What I learned from shadowing the specialists
A student’s experience of shadowing a clinical nurse specialist and a senior research nurse
A student reflects on the experience of shadowing a clinical nurse specialist and a senior research nurse
I recently completed my final placement of my second year of training and had already developed a keen interest in oncology and palliative care.
So I was delighted by my placement allocation at the Beatson West of Scotland Cancer Centre. It included the opportunity to shadow a clinical nurse specialist and senior research nurse at the centre, part of NHS Greater Glasgow and Clyde.
Clinical nurse specialist
I spent an afternoon sitting in on patient consultations with upper gastrointestinal advanced clinical nurse specialist (CNS) Sarah-Jane Thomson, an inspirational nurse who has worked extremely hard to reach her position.
As an advanced CNS, she is the care coordinator and key link worker between the patient and the rest of the multidisciplinary team, and is also a nurse prescriber. Her role comes with a great deal of responsibility and autonomy, which she said helped draw her to the position.
During consultations, Sarah-Jane would review the patients, finding out how they were coping, if they were symptomatic or had any complaints, and check their toxicity levels following chemotherapy.
Based on these findings, she would either prescribe another dose of their chemotherapy regime, consider altering the dose or change the regime entirely.
‘That therapeutic touch was what the patient needed at that moment’
It was impressive watching a nurse work at this advanced clinical level, with the autonomy to make these kinds of decisions. But Sarah-Jane always maintained her core nursing skills; she was kind, caring and compassionate, and had built solid, trusting therapeutic relationships with her patients.
Sarah-Jane would sit beside a patient and hold their hand when a consultant was breaking bad news. That therapeutic touch was what the patient needed at that moment, and Sarah-Jane knew this. I found it profoundly moving.
She had also established great relationships with the consultants she worked alongside – they relied on and trusted each other implicitly. This reminded me how important it is to maintain strong relationships within multidisciplinary teams, and how vital interprofessional working is to quality patient care.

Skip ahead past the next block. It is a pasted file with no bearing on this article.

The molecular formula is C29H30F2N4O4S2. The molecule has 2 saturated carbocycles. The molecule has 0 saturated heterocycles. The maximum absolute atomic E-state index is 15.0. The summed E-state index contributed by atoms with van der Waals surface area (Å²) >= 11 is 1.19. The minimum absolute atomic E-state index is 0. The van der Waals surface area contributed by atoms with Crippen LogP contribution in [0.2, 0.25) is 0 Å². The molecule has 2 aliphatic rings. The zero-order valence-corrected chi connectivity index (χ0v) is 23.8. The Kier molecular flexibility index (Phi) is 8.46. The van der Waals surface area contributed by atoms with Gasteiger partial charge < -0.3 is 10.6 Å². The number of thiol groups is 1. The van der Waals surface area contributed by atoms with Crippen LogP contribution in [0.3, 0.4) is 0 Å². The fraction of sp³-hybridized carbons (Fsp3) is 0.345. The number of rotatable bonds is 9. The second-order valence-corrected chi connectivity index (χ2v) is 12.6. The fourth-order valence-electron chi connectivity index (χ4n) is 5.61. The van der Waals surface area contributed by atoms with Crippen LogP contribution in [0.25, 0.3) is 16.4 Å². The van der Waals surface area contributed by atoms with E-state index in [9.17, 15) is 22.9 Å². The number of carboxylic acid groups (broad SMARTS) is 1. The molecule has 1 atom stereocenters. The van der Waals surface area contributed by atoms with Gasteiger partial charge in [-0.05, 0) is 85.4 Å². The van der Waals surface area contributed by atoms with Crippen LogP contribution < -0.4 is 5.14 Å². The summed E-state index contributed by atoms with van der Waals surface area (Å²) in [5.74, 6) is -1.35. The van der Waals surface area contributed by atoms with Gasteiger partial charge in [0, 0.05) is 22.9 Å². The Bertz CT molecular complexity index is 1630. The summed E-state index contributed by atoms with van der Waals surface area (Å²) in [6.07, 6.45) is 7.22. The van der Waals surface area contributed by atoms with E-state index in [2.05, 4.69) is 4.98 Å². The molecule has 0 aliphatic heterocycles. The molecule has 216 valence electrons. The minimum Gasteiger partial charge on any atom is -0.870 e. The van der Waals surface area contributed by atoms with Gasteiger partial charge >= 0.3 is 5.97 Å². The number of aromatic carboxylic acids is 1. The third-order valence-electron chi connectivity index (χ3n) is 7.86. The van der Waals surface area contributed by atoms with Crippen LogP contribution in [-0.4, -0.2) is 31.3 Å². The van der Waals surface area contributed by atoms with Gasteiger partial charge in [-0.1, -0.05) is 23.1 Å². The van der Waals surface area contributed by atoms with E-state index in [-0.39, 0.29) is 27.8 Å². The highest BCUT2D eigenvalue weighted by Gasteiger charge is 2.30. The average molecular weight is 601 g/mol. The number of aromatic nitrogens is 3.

Sarah-Jane also stressed the importance of understanding pathophysiology and pharmacology, and I will continue to develop my knowledge in this area throughout my studies and career. I am incredibly grateful to her for taking the time to talk through her role with me and let me observe her in clinical practice.
Insight into the skills required
I was also fortunate enough to spend a morning accompanying senior research nurse Kirsteen Stuart, who I saw several times while working in outpatient department clinics.
While I was with her, she met with nine patients who were taking part in five different clinical research trials, all of which had a lot of preparatory work and paperwork attached to them.
The patients had to undergo various tests – including blood work, observations and electrocardiograms (ECGs) – and Kirsteen had a folder with all the different trial guidelines and patient documentation. All I could think was: how does she remember all this information, and what goes with what?
It was daunting, yet she was unfazed, and it soon became apparent how crucial preparation is to the role, which also requires exceptional organisational and time management skills.
These skills will be vital in my future practice and the rest of my training, especially when I undertake a management placement in my final year. They will also help me manage my academic work and deadlines.
‘She explained how important it is to see the whole picture, not just the research, and remember that those taking part in trials are being generous with their time’
As a research nurse, a lot of Kirsteen’s role involves collecting data, but she also brings so much nursing knowledge to the position. She advocates for her patients at all times, and has excellent communication skills.
She explained how important it is to see the whole picture, not just the research, and to remember that the people taking part in the trials are being incredibly generous with their time. It has made me view those involved in the trials as heroes, advancing medicine for generations to come.
Shadowing these two outstanding nurses has given me a lot to reflect on. It has expanded my learning and opened my eyes to potential career options, making me aware of areas I may eventually like to specialise in.
But what these experiences taught me most of all is how important it is to continue to develop my fundamental nursing skills, and focus on becoming the best nurse I can be.
Craig Davidson is a second-year nursing student and school officer at Glasgow Caledonian University and one of the Scottish members of the RCN UK students committee